Thursday, March 11, 2010

Living with "The Deficit"

No matter how much we try, we cannot ignore the growing federal deficit.  Even if we are not personally bothered by it, we are unable to listen to the radio, watch television, or engage in conversation with our friends without hearing someone talk about the deficit.  Yes, it is HUGE.  Take a look at these pictures I downloaded from the internet and you can see that the annual deficit is very real and our national debt is growing rapidly.  While I do not want to make you feel bad on a Friday morning, with 307 million Americans, the amounts equal to about $6,000 in debt added for each of us during 2009, with a total per person federal government debt of over $40,000 per person.  (I’m sorry to break this to you, particularly when some of you are still in high school.) (Source: http://www.kowaldesign.com/budget/ )

 

US Federal Budget Deficits and Surpluses

 

 

US National Debt

 

 

Given these pictures, it is prudent to ask the question, “What should I be doing with my money?”  To answer that question depends on what happens in the future and, since I lost my license as a fortune teller some years ago, we should think about what is likely to happen and, if it does, what we should and shouldn’t do with our money.

 

Three scenarios are talked about, when economists peer into their crystal balls.  The increase in government expenditures is generally expected to cause one, or all, of the following: Inflation, Higher Taxes, and/or a Weaker Dollar.  We’ll take each in turn.

 

Inflation

 

Do:

·         Buy Treasury Inflation Protected Securities (TIPS), loans to the US Government where their value rises with inflation, while they pay you a low, real rate of interest.

·         Buy a home or other real asset, whose value will increase with inflation.

·         Buy the common stock of companies who have a large base of real assets.

·         Delay repaying mortgages, if you have a fixed-rate mortgage, as the inflated dollars for future payments will be worth less

Don’t:

·         Keep your money in checking accounts, savings accounts, or other dollar denominated, inflation sensitive assets.

·         Be driven by fear of the future to keep you from making decisions to support your family and your goals.

 

Higher Taxes:

 

Do:

·         Look for ways to take capital gains now, while taxes are lower.

·         Convert your traditional IRAs to Roth IRAs; pay the taxes now, while taxes are lower.  (As long as the law doesn’t change, Roth IRAs are taxed now but not at withdrawal.)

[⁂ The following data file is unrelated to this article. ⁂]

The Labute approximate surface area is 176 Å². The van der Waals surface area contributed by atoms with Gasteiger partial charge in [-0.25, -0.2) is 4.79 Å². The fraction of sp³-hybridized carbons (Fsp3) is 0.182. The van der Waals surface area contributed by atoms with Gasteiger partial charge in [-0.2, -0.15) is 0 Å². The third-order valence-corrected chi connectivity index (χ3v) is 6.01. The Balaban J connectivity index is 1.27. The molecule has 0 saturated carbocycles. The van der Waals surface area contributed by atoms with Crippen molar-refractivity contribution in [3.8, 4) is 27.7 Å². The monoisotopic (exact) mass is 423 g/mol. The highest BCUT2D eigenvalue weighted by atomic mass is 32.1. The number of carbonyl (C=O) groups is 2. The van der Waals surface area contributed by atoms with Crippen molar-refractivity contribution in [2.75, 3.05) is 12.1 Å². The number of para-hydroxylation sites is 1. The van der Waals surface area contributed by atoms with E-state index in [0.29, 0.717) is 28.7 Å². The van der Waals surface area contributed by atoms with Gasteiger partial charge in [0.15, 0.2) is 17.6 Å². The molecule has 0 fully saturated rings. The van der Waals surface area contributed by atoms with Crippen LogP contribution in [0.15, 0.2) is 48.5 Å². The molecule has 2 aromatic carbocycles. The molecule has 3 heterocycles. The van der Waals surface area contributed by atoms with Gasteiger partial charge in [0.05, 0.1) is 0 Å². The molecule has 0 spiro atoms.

·         Consider purchasing tax-free municipal bonds to protect you from higher taxes.   Moreover, if taxes increase, the bonds will become more valuable in the bond market.  (Focus on general purpose municipal bonds, as opposed to revenue bonds.)

Don’t:

·         Send your money overseas.  There is a large movement to reduce the advantages of overseas accounts.

·         Make your decision solely based on taxes, as other factors should determine the time to buy or sell assets.

·         Complain about the government, if you are not willing to work toward change.  Get involved and try to make a difference in the world we live in and the future we face.

 

Weaker Dollar:

 

Do:

·         Buy foreign securities, stocks and bonds.  Focus more heavily on companies that do not depend on exporting to the United States, such as companies that are crucial to any country’s infrastructure; communications, food, transportation, utilities, etc..

·         Focus you domestic investments on companies/sectors that export American goods or with large international operations.

Don’t:

·         Give up on the dollar.  America has proven herself over the past 200+ years to be the cornerstone of the world’s economy.  She’ll (i.e., “We’ll”) be very reluctant to relinquish that role.

 

Clearly, I don’t know what the future holds.  Each of us only knows what we want our future to be and we make decisions each and every day which either support our dreams for financial success or work against our dreams.  One of my students, Kelley, sent me an email yesterday and I noticed her signature line was a quote from Abraham Lincoln.  He said, "The best way to predict the future is to create it." 

 

I say, “Do It.”

 

Robert O. Weagley, Ph.D., CFP(R)

Chair

Personal Financial Planning

241 Stanley Hall

University of Missouri

Columbia, MO  65211

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